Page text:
The UK Is Amassing a Graveyard of Unrecyclable Fifty Shades PaperbacksFifty Shades of Grey — the best-selling book in British history, if your brain can even process such a statement — is no longer the buzzworthy bestseller it was back in the summer of our cultural innocence (2012). Sales might pick up again when the already disappointing movie hits theaters in 2014, but then again, why would anyone buy new copies of the book when there’s a burgeoning graveyard of discarded Fifty Shades paperbacks being tended on some foggy English moor by a well-mannered and overburdened gravedigger?

According to the Telegraph, always game for reporting even the most forgettable of E.L. James’s bowel movements, the UK is quickly amassing a “paper mountain” of discarded copies of Fifty Shades. It appears that the book, as trendy things are liable to do, has fallen out of vogue with the reading public, and people who weren’t fast and discreet enough to simply buy a Kindle copy of Fifty Shades of Grey, read it within the seven-day window, and return it for a full refund, are hastily trying to unload their copies on the first person who will take them.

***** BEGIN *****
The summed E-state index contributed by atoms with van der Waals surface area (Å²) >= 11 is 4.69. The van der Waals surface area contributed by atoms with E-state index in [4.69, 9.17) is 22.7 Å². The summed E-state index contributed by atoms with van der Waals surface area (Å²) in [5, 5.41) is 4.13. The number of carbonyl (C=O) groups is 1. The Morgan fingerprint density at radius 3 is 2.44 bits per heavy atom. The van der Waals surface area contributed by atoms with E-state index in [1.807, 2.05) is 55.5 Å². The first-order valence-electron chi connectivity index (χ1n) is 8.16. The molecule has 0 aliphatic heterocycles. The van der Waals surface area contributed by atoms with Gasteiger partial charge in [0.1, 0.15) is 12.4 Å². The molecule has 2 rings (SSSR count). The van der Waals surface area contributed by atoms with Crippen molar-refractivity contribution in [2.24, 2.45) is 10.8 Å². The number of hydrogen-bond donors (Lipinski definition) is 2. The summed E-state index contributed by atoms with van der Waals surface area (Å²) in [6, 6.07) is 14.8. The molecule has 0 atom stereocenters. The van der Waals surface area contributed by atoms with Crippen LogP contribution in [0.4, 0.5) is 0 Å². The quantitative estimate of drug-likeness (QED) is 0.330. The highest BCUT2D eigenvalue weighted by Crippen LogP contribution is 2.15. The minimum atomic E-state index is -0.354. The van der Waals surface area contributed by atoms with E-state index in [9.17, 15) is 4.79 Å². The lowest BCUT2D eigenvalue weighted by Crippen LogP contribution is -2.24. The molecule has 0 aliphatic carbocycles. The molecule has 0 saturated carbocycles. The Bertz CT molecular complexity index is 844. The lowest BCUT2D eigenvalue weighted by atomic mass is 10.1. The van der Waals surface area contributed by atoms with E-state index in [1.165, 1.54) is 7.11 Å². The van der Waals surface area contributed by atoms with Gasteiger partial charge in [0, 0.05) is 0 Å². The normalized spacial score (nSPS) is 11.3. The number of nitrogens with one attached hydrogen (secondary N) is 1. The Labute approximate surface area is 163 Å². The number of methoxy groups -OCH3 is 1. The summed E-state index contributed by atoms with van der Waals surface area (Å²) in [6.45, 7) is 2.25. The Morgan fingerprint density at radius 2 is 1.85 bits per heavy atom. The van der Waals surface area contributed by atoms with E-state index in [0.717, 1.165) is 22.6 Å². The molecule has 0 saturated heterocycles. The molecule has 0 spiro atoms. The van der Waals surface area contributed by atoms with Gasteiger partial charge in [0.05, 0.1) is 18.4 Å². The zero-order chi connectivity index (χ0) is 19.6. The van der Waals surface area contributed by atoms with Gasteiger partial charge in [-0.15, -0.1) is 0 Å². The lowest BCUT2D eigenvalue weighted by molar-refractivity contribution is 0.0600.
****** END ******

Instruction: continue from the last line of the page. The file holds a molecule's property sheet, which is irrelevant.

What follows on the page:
From the Telegraph:

"People are offloading them now in droves as all the hype has died down, its [sic] becoming a paper mountain."

They plan to put the books back on sale when the film is released as they are hoping demand will increase again.

Rhona Coulter, Books Manager at Cancer Research UK, added: "Our shop managers have reported that hundreds of donations of Fifty Shades over the recent months.

"We always welcome donations, but the secondary sales potential of the novels is a big problem. Nobody wants it anymore."

Ah, but why not just recycle the books? No can do! The glue used to bind them apparently prevents the books from being recycled.

Maybe E.L. James will do the honorable thing and offer to host a giant bonfire party at her house. It could be like an over-18 pagan-themed pig roast, with a huge, raging book fire meant to symbolize how, like a flame, it really is better to burn out than fade away.

[Telegraph]

Image via Getty, Ben Gabbe